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Stunning photos bring environmental change into view at the Paris negotiations

Terra Mia (Image 1 of 7)

In the last few years the Italian region of Campania has become known as the “new triangle of death” or “The Land of Fires.” The region has recently experienced an increasing number of deaths caused by cancer and other diseases connected with the introduction of harmful substances into the environment. It is thought that the rise in cancer-related mortality is caused mainly by pollution from illegal and hazardous waste disposal.

Photo and caption by Yvonne De Rosa

Paradise Lost (Image 2 of 7)

The streets are covered in a dirty layer of ash, and the horizon is dominated by factory chimneys and slag heaps that are more like mountains. The 140,000 people who live in Enakievo, a city in the east of Ukraine, have grown used to their bleak surroundings. The steel plant may plague the air with black, yellow and blue smoke from its 14 chimneys, but it also provides jobs and income. The coal mines and chemical factories are important drivers of the local economy, too, though the recent financial crisis has hit the region hard.

Photo and caption by Espen Rasmussen

The Evolution of Ivanpah Solar (Image 3 of 7)

“Changing Perspectives – The Evolution of Ivanpah Solar” is an aerial survey of the construction of Ivanpah Solar in the Mojave Desert, California. Completed in February 2014, it is the world’s largest concentrated solar thermal power plant with a capacity of 392 megawatts  — enough to power 140,000 American homes.

Photo and caption by Jamey Stillings

Melting (Image 4 of 7)

This photo was taken in a narrow ice cave near Exit Glacier in Seward, Alaska. The entrance was so narrow I had to crawl in carefully without damaging the structure. The melting of glaciers around the world is speeding up due to the worsening of the global warming.

Photo and caption by Po Chun Huang

Ghosts of Hurricane Sandy (Image 5 of 7)

The Princess Cottage, located at 705 Front Street in Union Beach, New Jersey, was severely damaged by Hurricane Sandy. During the storm, few were spared in this working-class town of 6,200. More than 500 houses were damaged, and over 110 were destroyed. The 13-foot storm surge is an example of what may, by mid-century, be the “new norm on the Eastern seaboard,” says Harvard geologist Daniel P. Schrag.

Photo and caption by Aristide Economopoulos

The Coal Question (Image 6 of 7)

Indonesia is the fifth largest coal producer in the world today and one of the world’s leading exporters. This archipelagic nation only uses approximately 13 percent of the coal it produces for domestic consumption. The remaining 87 percent is sold to the rest of the world.

Photo and caption by Kemal Jufri

Baku, Azerbaijan, 1993 (Image 7 of 7)

The burning of fossil fuels not only impacts the global atmosphere, but in Azerbaijan, dilapidated and leaky pumps of oil rigs create viscous pools of runoff. With forests of rigs in their back yard, the children of suburban Baku have learned to use them as sad substitutes for missing playgrounds.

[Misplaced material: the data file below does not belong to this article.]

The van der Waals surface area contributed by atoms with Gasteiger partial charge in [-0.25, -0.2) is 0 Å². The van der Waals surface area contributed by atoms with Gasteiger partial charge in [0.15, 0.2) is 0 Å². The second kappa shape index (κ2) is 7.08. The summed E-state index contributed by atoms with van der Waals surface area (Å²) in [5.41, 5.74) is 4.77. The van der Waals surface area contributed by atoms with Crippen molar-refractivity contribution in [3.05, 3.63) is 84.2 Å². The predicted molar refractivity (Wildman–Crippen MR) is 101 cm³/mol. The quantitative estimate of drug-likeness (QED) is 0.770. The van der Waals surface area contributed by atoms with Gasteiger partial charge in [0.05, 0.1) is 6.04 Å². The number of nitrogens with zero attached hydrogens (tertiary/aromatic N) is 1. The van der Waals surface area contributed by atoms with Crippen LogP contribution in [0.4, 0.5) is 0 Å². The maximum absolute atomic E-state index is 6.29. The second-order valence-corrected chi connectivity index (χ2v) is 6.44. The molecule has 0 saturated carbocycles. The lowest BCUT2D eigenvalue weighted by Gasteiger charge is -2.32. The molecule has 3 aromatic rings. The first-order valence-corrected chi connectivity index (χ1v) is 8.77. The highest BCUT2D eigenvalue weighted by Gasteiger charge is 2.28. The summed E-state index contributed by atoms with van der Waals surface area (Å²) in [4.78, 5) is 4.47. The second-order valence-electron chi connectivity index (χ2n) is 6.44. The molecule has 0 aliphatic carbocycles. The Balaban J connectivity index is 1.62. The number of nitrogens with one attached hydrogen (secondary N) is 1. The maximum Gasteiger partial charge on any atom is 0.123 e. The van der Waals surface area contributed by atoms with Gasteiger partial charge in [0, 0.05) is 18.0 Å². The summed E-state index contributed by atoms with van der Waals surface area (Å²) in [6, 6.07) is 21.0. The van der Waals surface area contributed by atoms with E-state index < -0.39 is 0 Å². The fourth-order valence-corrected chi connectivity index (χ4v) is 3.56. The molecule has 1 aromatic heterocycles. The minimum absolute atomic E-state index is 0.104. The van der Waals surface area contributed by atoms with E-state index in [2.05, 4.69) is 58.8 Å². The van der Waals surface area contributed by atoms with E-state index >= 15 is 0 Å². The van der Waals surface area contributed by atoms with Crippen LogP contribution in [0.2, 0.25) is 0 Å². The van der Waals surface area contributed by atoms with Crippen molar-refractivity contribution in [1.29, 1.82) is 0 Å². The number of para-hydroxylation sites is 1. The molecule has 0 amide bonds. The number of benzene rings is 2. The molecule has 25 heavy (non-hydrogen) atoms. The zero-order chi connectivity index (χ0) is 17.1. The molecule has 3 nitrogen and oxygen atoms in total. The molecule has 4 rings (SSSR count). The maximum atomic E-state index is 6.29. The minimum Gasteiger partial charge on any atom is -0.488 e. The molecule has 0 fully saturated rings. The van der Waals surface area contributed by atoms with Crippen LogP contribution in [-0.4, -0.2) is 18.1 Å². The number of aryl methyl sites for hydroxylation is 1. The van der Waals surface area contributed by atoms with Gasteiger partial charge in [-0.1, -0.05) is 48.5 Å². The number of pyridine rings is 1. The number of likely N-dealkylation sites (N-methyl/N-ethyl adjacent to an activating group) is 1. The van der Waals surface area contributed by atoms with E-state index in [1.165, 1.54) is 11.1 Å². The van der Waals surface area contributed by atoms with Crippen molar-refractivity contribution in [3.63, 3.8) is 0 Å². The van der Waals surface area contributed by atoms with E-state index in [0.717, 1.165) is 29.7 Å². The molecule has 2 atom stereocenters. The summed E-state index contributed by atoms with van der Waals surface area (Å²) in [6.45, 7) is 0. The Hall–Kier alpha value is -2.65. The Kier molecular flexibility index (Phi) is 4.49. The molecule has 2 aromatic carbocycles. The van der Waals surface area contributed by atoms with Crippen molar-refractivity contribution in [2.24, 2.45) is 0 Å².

Photo by Gerd Ludwig


We often talk about environmental change in terms of numbers — 2 °C or 400 parts per million, for example. But what does global transformation look like to people on the ground?

An exhibition on display at the COP 21 climate conference in Paris is bringing our changing environment to life through a collection of stunning photographs.

Curated by award-winning photographer Henry Dallal with support from the Lucie Foundation and the United Nations Framework Convention on Climate Change, the images show human’s impact on the natural world and vice versa.

The collection here highlights just a few of the 89 images on display in the UNFCCC Blue Zone — the nerve center for the negotiations — through December 11, 2015. View Ensia homepage

Add Your Comments
  • Bill Heller Dec. 12th, 2015
    I live in Union Beach, NJ. We can see Manhattan, Staten Island and Brooklyn across Raritan Bay from the beachfront. The half-a-house (aka The Princess Cottage) photo in the article was taken just down the street from my home. I was home when Superstorm Sandy came ashore and our home was flooded with 3 feet of water, and our ground floor was heavily damaged. We were fortunate as many homes in UB were destroyed.

    That being said, global warming was not a factor, and to claim so is fraudulent. The Atlantic had already cooled down from summer. Sandy was the result of three stroms converging and a long-feared unlikely turn of winds and surge into New York Bay.

    NASA has labeled Sandy a once in a 700 year event: http://www.natureworldnews.com/articles/3012/20130717/hurricane-sandy-rare-1-700-year-trajectory.htm
    It could happen again next year, or not for a few thousand years. However, even Obama (at the time) said analysis shows it was not the result of global warming. However, the climate alarmist crowd has spun the truth once again to fit their agenda. If they're going to argue for catastrophic warming, at least use facts, not photo-ops.
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